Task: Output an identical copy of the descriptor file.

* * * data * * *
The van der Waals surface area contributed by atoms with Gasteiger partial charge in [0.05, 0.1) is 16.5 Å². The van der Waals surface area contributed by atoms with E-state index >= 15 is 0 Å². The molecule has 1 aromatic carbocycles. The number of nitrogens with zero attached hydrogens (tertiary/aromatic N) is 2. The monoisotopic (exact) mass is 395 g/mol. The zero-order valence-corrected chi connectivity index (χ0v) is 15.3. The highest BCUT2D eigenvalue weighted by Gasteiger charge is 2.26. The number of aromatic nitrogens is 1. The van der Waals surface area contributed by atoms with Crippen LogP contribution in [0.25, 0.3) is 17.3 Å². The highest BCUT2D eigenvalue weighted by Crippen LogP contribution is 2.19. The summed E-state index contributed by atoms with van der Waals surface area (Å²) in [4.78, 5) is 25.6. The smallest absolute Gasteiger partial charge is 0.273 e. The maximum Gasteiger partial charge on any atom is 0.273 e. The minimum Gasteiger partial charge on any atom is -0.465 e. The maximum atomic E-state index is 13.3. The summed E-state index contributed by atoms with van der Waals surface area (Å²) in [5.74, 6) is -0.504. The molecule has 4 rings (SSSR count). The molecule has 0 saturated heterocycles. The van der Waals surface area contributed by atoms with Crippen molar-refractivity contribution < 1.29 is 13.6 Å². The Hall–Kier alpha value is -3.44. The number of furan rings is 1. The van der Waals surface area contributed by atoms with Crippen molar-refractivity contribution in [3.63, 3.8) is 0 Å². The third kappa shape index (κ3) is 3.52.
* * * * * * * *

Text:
The van der Waals surface area contributed by atoms with Gasteiger partial charge in [0.05, 0.1) is 16.5 Å². The van der Waals surface area contributed by atoms with E-state index >= 15 is 0 Å². The molecule has 1 aromatic carbocycles. The number of nitrogens with zero attached hydrogens (tertiary/aromatic N) is 2. The monoisotopic (exact) mass is 395 g/mol. The zero-order valence-corrected chi connectivity index (χ0v) is 15.3. The highest BCUT2D eigenvalue weighted by Gasteiger charge is 2.26. The number of aromatic nitrogens is 1. The van der Waals surface area contributed by atoms with Crippen LogP contribution in [0.25, 0.3) is 17.3 Å². The highest BCUT2D eigenvalue weighted by Crippen LogP contribution is 2.19. The summed E-state index contributed by atoms with van der Waals surface area (Å²) in [4.78, 5) is 25.6. The smallest absolute Gasteiger partial charge is 0.273 e. The maximum Gasteiger partial charge on any atom is 0.273 e. The minimum Gasteiger partial charge on any atom is -0.465 e. The maximum atomic E-state index is 13.3. The summed E-state index contributed by atoms with van der Waals surface area (Å²) in [5.74, 6) is -0.504. The molecule has 4 rings (SSSR count). The molecule has 0 saturated heterocycles. The van der Waals surface area contributed by atoms with Crippen molar-refractivity contribution < 1.29 is 13.6 Å². The Hall–Kier alpha value is -3.44. The number of furan rings is 1. The van der Waals surface area contributed by atoms with Crippen molar-refractivity contribution in [3.63, 3.8) is 0 Å². The third kappa shape index (κ3) is 3.52.